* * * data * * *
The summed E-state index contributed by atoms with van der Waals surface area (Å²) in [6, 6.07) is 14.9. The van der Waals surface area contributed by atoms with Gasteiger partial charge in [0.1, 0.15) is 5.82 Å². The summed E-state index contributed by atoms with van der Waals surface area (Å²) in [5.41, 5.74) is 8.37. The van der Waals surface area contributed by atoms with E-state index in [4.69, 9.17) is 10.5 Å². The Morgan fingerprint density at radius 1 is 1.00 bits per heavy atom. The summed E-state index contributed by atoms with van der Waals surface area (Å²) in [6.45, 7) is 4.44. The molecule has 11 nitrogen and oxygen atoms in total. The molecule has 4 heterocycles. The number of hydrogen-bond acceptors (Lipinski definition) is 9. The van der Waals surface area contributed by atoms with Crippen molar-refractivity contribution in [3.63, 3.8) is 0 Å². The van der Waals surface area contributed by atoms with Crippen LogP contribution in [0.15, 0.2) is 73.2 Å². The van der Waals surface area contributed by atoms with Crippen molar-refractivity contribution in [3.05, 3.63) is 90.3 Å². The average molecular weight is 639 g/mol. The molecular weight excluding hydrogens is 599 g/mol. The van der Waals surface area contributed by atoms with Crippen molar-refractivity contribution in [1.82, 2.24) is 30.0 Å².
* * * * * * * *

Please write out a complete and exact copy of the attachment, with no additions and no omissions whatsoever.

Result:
The summed E-state index contributed by atoms with van der Waals surface area (Å²) in [6, 6.07) is 14.9. The van der Waals surface area contributed by atoms with Gasteiger partial charge in [0.1, 0.15) is 5.82 Å². The summed E-state index contributed by atoms with van der Waals surface area (Å²) in [5.41, 5.74) is 8.37. The van der Waals surface area contributed by atoms with E-state index in [4.69, 9.17) is 10.5 Å². The Morgan fingerprint density at radius 1 is 1.00 bits per heavy atom. The summed E-state index contributed by atoms with van der Waals surface area (Å²) in [6.45, 7) is 4.44. The molecule has 11 nitrogen and oxygen atoms in total. The molecule has 4 heterocycles. The number of hydrogen-bond acceptors (Lipinski definition) is 9. The van der Waals surface area contributed by atoms with Crippen molar-refractivity contribution in [3.63, 3.8) is 0 Å². The van der Waals surface area contributed by atoms with Crippen LogP contribution in [0.15, 0.2) is 73.2 Å². The van der Waals surface area contributed by atoms with Crippen molar-refractivity contribution in [3.05, 3.63) is 90.3 Å². The average molecular weight is 639 g/mol. The molecular weight excluding hydrogens is 599 g/mol. The van der Waals surface area contributed by atoms with Crippen molar-refractivity contribution in [1.82, 2.24) is 30.0 Å².